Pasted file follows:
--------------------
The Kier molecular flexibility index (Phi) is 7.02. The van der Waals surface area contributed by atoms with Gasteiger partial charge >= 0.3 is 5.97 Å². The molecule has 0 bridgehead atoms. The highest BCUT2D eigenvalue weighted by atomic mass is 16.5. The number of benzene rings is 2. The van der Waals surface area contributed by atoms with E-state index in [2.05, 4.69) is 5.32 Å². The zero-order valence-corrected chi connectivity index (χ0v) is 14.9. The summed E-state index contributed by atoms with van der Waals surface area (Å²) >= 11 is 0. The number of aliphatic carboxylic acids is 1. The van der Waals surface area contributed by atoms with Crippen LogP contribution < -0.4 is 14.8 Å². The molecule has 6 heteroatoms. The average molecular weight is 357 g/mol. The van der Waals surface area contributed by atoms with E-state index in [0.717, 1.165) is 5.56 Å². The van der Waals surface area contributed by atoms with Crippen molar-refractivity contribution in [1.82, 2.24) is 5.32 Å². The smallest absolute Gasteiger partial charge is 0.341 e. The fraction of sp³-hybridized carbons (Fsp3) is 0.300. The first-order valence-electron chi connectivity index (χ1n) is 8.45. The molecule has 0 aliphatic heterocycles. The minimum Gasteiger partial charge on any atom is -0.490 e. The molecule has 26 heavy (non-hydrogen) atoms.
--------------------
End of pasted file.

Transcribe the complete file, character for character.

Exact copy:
The Kier molecular flexibility index (Phi) is 7.02. The van der Waals surface area contributed by atoms with Gasteiger partial charge >= 0.3 is 5.97 Å². The molecule has 0 bridgehead atoms. The highest BCUT2D eigenvalue weighted by atomic mass is 16.5. The number of benzene rings is 2. The van der Waals surface area contributed by atoms with E-state index in [2.05, 4.69) is 5.32 Å². The zero-order valence-corrected chi connectivity index (χ0v) is 14.9. The summed E-state index contributed by atoms with van der Waals surface area (Å²) >= 11 is 0. The number of aliphatic carboxylic acids is 1. The van der Waals surface area contributed by atoms with Crippen LogP contribution < -0.4 is 14.8 Å². The molecule has 6 heteroatoms. The average molecular weight is 357 g/mol. The van der Waals surface area contributed by atoms with E-state index in [0.717, 1.165) is 5.56 Å². The van der Waals surface area contributed by atoms with Crippen molar-refractivity contribution in [1.82, 2.24) is 5.32 Å². The smallest absolute Gasteiger partial charge is 0.341 e. The fraction of sp³-hybridized carbons (Fsp3) is 0.300. The first-order valence-electron chi connectivity index (χ1n) is 8.45. The molecule has 0 aliphatic heterocycles. The minimum Gasteiger partial charge on any atom is -0.490 e. The molecule has 26 heavy (non-hydrogen) atoms.